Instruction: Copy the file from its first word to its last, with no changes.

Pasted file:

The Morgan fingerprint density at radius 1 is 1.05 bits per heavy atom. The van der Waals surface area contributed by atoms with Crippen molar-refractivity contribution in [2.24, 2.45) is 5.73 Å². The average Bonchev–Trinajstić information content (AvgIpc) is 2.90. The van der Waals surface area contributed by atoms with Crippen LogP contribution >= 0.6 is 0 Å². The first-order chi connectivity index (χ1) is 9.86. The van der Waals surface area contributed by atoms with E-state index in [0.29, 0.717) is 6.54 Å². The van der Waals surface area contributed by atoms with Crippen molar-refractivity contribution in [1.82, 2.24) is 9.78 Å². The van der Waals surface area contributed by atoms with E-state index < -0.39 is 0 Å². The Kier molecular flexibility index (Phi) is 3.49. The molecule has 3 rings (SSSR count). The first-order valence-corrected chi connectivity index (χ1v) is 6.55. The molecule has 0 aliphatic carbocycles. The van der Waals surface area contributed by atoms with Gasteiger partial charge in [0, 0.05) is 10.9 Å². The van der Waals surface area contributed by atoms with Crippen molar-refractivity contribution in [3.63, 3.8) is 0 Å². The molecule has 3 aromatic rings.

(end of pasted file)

The Morgan fingerprint density at radius 1 is 1.05 bits per heavy atom. The van der Waals surface area contributed by atoms with Crippen molar-refractivity contribution in [2.24, 2.45) is 5.73 Å². The average Bonchev–Trinajstić information content (AvgIpc) is 2.90. The van der Waals surface area contributed by atoms with Crippen LogP contribution >= 0.6 is 0 Å². The first-order chi connectivity index (χ1) is 9.86. The van der Waals surface area contributed by atoms with E-state index in [0.29, 0.717) is 6.54 Å². The van der Waals surface area contributed by atoms with Crippen molar-refractivity contribution in [1.82, 2.24) is 9.78 Å². The van der Waals surface area contributed by atoms with E-state index < -0.39 is 0 Å². The Kier molecular flexibility index (Phi) is 3.49. The molecule has 3 rings (SSSR count). The first-order valence-corrected chi connectivity index (χ1v) is 6.55. The molecule has 0 aliphatic carbocycles. The van der Waals surface area contributed by atoms with Gasteiger partial charge in [0, 0.05) is 10.9 Å². The van der Waals surface area contributed by atoms with Crippen molar-refractivity contribution in [3.63, 3.8) is 0 Å². The molecule has 3 aromatic rings.